The EOA is 40
This year – 2019 – we are celebrating 40 years of better business together while having our sights set on the future and our target of three million employee owners by 2030.
With your support, the EOA’s 40th anniversary will be a seminal year, laying down the foundations for a new economic era where the impact of business on individuals, their families and their communities starts to work in the interest of the many, not the few. Sponsor with us in 2019
As well as looking back at the foundations of the EOA and celebrating our successes, once again we will use the stories of the brilliantly successful and diverse businesses from our membership that are prospering as a result of transitioning to employee ownership to campaign for more employee ownership in the UK economy with key influencers. We will be collecting and showcasing 40 voices of employee ownership and 40 EOA facts to build a timeline of key achievements. You can be part of this – get in touch before the end of March if you have a fact or voice to share for quarter 2.
The history of the EOA and its founder Robert Oakeshott
The EOA was established in 1979 by English journalist, economist and social reformer Robert Oakeshott.
Robert (pictured) lived an adventurous life which saw him complete national service in Malaya, study Classics at Oxford, be named a hero of the Hungarian Revolution, being a journalist for the Financial Times, a government advisor in Zambia, founding a school in Botswana and standing for election as an MP before beginning his focus on worker cooperatives and employee ownership.
When Robert returned to the UK in 1973 he was the driving force in launching Sunderlandia, a builders’ co-operative in Sunderland. After this he studied worker cooperatives and employee owned businesses including Mondragón, the large co-operative complex in the Basque region of Spain which lead to him authoring two books ‘The Case for Workers’ Cooperatives’ and ‘Jobs and Fairness: The Logic and Experience of Employee Ownership’.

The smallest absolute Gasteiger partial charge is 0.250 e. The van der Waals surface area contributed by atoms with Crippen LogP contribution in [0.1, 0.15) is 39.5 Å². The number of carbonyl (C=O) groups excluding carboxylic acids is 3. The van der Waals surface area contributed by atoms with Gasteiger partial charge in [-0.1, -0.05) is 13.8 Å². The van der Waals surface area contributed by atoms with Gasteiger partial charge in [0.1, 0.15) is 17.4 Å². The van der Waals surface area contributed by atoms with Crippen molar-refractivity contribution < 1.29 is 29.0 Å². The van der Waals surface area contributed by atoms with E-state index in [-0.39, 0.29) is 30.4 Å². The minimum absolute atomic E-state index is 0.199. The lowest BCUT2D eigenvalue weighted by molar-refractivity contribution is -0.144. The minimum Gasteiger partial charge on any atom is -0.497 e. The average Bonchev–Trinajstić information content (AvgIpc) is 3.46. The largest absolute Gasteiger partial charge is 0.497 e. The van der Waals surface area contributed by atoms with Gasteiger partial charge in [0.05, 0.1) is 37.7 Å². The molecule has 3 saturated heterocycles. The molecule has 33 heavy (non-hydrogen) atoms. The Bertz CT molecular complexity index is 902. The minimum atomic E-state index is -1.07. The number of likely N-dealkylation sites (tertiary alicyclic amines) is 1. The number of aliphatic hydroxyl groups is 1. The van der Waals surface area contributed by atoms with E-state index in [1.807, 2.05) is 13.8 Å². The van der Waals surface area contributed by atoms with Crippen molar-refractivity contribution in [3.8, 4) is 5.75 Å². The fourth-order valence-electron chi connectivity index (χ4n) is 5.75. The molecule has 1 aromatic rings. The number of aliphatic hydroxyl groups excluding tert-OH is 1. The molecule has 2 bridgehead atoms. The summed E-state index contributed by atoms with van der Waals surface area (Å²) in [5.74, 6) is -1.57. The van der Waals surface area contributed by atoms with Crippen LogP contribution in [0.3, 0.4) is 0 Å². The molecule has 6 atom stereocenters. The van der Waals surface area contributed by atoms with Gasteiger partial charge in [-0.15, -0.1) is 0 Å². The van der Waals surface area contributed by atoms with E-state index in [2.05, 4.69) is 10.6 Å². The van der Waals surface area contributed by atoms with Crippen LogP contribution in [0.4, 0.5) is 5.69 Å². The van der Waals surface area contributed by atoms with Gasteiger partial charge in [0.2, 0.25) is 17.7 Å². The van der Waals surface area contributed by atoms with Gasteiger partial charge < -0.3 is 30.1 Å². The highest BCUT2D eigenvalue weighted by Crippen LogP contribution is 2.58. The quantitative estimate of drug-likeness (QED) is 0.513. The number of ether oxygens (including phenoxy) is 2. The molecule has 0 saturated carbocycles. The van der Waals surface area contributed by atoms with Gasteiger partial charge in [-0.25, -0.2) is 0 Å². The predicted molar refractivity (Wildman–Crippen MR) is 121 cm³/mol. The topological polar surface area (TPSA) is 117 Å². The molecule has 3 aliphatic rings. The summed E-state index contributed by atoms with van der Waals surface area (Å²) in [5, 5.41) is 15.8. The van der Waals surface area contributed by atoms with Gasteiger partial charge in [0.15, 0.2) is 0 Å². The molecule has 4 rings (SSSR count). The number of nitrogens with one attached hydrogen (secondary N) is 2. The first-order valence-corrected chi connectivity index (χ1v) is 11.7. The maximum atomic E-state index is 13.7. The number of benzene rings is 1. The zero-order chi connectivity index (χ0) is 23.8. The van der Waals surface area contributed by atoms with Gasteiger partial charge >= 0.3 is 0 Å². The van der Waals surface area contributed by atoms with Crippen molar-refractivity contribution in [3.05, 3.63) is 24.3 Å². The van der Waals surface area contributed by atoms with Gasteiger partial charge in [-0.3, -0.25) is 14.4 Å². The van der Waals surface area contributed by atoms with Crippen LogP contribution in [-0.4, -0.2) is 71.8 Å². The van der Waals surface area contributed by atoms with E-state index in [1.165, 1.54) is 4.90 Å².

In 1979, Oakeshott founded Job Ownership Limited (JOL), a consultancy to advise on industrial co-ops and conversion to the employee-owned model. In its early life JOL was supported by the John Lewis Partnership and Scott Bader as well as those who Robert advised and supported to become employee owned including Scottish papermaker Tullis Russell and Baxi Heating, (now Baxendale) the domestic boiler manufacturer employing 1,200 people near Preston, which converted to an employee benefit trust.
Robert Oakeshott retired in 1999 at which point JOL became a membership organisation and subsequently became the Employee Ownership Association in 2006 – by 2015 it had 200 members and has since grown to over 350 members from across the UK.
Robert continued to be involved in employee ownership in the UK and beyond until his death age 77 in 2011. Since 2012 the EOA has held an annual Robert Oakeshott Lecture in his memory.
In the years since the EOA has seven further Chief Executives including Patrick Burns, Iain Hasdell and today it is led by Deb Oxley OBE (pictured).
In 2017 Deb led the largest UK independent, national inquiry into employee ownership which involved a panel of over 20 UK business organisations. The findings and recommendations of the inquiry launched in the Ownership Dividend report in June 2018 with a plan to roll out its actions in 2019.